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Henry VIII’s Writing Desk

King Henry VIII's Writing Desk

King Henry VIII’s Writing Desk

Henry VIII’s portable writing desk was made in about 1525 for the King of England. It was produced by the royal workshops and is richly embellished with ornamental motifs introduced to England by continental artists.

The gilded leather lining is painted with figures and profiles similar to contemporary portrait miniatures. The figures of Mars in armor and Venus with cupid are taken from woodcuts by a German artist published in 1510.

The desk also bears the royal coat of arms and badges of Henry VIII and his first queen Catherine of Aragon (1485-1536).

Similar images of allegiance were used in the decorative schemes of Henry VIII’s royal palaces. However, later Henry began divorce proceedings against Katherine in 1527.

The Latin inscription on the inner lid reads:

“God of Kingdoms great Protector of the authority of the Christian Church give to your servant Henry VIII King of England a great victory over his enemies.”

The decoration includes late Gothic and early Renaissance ornaments. On either side of the coat of arms are Mars, the Roman god of war, and Venus, the goddess of love and fertility, with her son Cupid.

The compartment lids depict the head of Christ and figures of St George and the Dragon. The front has a male and a female head in profile. The flap bears profiles from Greek legend, Paris, prince of Troy, and Helen, the Spartan queen.

The desk’s exterior is covered with sharkskin used as a decorative material with a naturally rough surface of scales and fitted with metal-gilt angle-mounts. The loop handles and ball feet were added during the 18th century.

The interior surfaces are lined with red silk velvet, and the writing surface has been relined with crimson silk velvet.

Henry VIII

Henry VIII (1491 – 1547) was King of England from 1509 until he died in 1547. Henry is best known for his six marriages.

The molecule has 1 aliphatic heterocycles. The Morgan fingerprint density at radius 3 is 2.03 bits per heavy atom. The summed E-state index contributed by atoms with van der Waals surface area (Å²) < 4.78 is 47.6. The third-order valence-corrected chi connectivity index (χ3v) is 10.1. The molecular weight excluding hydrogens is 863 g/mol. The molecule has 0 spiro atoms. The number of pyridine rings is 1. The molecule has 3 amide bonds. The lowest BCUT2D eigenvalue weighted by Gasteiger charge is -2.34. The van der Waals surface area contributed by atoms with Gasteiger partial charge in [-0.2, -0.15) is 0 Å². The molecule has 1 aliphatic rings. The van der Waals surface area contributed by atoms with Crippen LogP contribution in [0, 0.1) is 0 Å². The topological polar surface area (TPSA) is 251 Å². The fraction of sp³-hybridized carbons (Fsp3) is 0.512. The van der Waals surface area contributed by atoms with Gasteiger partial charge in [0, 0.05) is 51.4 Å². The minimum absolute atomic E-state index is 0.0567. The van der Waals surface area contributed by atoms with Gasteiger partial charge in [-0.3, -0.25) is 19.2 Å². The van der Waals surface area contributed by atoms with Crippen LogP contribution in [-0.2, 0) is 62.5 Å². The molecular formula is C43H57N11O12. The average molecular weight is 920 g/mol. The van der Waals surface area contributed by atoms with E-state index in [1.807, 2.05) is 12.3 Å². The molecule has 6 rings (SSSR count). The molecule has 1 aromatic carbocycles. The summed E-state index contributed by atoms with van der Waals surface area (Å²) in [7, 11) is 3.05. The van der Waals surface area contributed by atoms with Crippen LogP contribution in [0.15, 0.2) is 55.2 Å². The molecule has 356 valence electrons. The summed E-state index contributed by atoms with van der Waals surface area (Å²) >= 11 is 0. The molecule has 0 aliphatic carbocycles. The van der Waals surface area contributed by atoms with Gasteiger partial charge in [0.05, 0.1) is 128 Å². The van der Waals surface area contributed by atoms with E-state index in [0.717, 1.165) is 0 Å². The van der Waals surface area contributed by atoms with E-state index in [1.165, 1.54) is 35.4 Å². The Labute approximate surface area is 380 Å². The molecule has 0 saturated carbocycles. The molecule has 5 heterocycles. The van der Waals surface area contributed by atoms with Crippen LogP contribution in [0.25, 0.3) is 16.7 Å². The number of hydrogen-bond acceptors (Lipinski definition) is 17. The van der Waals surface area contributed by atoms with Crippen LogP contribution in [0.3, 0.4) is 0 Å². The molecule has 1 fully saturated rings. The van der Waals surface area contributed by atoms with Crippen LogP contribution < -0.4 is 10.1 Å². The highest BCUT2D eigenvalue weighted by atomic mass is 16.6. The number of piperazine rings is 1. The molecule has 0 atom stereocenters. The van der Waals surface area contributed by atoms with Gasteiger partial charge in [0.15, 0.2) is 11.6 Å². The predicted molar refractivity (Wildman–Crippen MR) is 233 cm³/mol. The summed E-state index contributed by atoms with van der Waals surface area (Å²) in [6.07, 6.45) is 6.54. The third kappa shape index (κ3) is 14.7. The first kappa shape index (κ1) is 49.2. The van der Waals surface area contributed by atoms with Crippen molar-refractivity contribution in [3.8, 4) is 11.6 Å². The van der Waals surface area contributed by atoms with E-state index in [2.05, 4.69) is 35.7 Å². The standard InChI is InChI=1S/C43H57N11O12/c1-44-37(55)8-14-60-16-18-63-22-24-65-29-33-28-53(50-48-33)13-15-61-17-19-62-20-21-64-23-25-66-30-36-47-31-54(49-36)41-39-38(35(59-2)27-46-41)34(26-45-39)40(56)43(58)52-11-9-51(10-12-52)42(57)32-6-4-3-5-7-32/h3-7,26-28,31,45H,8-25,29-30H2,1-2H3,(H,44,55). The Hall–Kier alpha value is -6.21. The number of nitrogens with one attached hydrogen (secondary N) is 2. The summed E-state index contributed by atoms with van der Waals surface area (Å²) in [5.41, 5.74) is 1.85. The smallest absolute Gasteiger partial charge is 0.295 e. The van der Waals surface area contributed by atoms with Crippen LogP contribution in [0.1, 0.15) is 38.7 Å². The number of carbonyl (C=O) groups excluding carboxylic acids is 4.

His disagreement with the Pope on an annulment led Henry to initiate the English Reformation, separating the Church of England from papal authority.

He appointed himself Supreme Head of the Church of England and dissolved convents and monasteries, for which he was excommunicated.

Henry was an extravagant spender, using the proceeds from the monasteries’ dissolution, and he also converted the money that was formerly paid to Rome into royal revenue.

He was an author and composer. As he aged, he became severely overweight and is frequently characterized in his later life as a lustful, egotistical, paranoid, and tyrannical monarch.

Writing Desk

A writing desk acts as a kind of compact office. Traditionally, it was used for writing letters by hand. It usually has a top that closes to hide current work, maintains privacy, and protects the work.

The closing top may contain several joints so that it can roll closed or may fold closed. The writing surface typically folds down or slides out to preserve the compact size when closed. They often have small drawers or “pigeon holes.”

Henry VIII’s Writing Desk

  • Title:                 Henry VIII’s Writing Desk
  • Date:                1525
  • Origin:              London
  • Materials:         Walnut and oak, lined with painted and gilded leather and silk velvet; later shagreen (possibly sharkskin) outer covering
  • Category:         Furniture 
  • Museum:          Victoria and Albert Museum

Henry VIII’s Writing Box

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Victoria and Albert Museum Furniture Collection

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Two Royal Writing Desks

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“I give unto my wife my second best bed with the furniture.”
– William Shakespeare

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Photo Credit: Gryffindor / CC BY-SA (creativecommons.org/licenses/by-sa/3.0); The original uploader was VAwebteam at English Wikipedia. / CC BY-SA (creativecommons.org/licenses/by-sa/3.0/); Gryffindor / CC BY-SA (creativecommons.org/licenses/by-sa/3.0); Sandstein / CC BY-SA (creativecommons.org/licenses/by-sa/3.0)

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